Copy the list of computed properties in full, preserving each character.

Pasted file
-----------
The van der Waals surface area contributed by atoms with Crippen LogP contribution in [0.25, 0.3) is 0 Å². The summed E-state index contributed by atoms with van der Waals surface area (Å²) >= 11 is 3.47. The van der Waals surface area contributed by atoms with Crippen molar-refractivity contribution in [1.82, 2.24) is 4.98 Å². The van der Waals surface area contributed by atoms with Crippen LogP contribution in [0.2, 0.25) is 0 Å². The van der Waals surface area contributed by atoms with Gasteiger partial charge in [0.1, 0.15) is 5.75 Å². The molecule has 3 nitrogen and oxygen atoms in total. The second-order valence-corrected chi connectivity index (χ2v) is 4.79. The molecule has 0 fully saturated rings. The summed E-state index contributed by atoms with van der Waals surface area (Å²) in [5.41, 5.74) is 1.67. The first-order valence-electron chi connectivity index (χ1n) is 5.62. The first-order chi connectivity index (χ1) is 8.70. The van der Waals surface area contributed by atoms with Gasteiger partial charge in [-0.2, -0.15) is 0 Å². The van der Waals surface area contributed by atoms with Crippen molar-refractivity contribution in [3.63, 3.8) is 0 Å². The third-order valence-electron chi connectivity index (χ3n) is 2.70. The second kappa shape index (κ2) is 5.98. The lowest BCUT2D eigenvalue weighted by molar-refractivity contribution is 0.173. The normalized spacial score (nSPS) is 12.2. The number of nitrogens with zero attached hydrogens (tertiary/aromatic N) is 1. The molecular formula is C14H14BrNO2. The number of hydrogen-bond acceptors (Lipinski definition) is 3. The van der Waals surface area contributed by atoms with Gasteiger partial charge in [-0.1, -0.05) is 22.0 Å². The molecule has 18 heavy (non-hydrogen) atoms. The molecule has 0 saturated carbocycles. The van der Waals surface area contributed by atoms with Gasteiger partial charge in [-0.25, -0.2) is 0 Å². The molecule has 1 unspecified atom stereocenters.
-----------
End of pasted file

The van der Waals surface area contributed by atoms with Crippen LogP contribution in [0.25, 0.3) is 0 Å². The summed E-state index contributed by atoms with van der Waals surface area (Å²) >= 11 is 3.47. The van der Waals surface area contributed by atoms with Crippen molar-refractivity contribution in [1.82, 2.24) is 4.98 Å². The van der Waals surface area contributed by atoms with Crippen LogP contribution in [0.2, 0.25) is 0 Å². The van der Waals surface area contributed by atoms with Gasteiger partial charge in [0.1, 0.15) is 5.75 Å². The molecule has 3 nitrogen and oxygen atoms in total. The second-order valence-corrected chi connectivity index (χ2v) is 4.79. The molecule has 0 fully saturated rings. The summed E-state index contributed by atoms with van der Waals surface area (Å²) in [5.41, 5.74) is 1.67. The first-order valence-electron chi connectivity index (χ1n) is 5.62. The first-order chi connectivity index (χ1) is 8.70. The van der Waals surface area contributed by atoms with Gasteiger partial charge in [-0.2, -0.15) is 0 Å². The van der Waals surface area contributed by atoms with Crippen molar-refractivity contribution in [3.63, 3.8) is 0 Å². The third-order valence-electron chi connectivity index (χ3n) is 2.70. The second kappa shape index (κ2) is 5.98. The lowest BCUT2D eigenvalue weighted by molar-refractivity contribution is 0.173. The normalized spacial score (nSPS) is 12.2. The number of nitrogens with zero attached hydrogens (tertiary/aromatic N) is 1. The molecular formula is C14H14BrNO2. The number of hydrogen-bond acceptors (Lipinski definition) is 3. The van der Waals surface area contributed by atoms with Gasteiger partial charge in [-0.1, -0.05) is 22.0 Å². The molecule has 18 heavy (non-hydrogen) atoms. The molecule has 0 saturated carbocycles. The van der Waals surface area contributed by atoms with Gasteiger partial charge in [-0.25, -0.2) is 0 Å². The molecule has 1 unspecified atom stereocenters.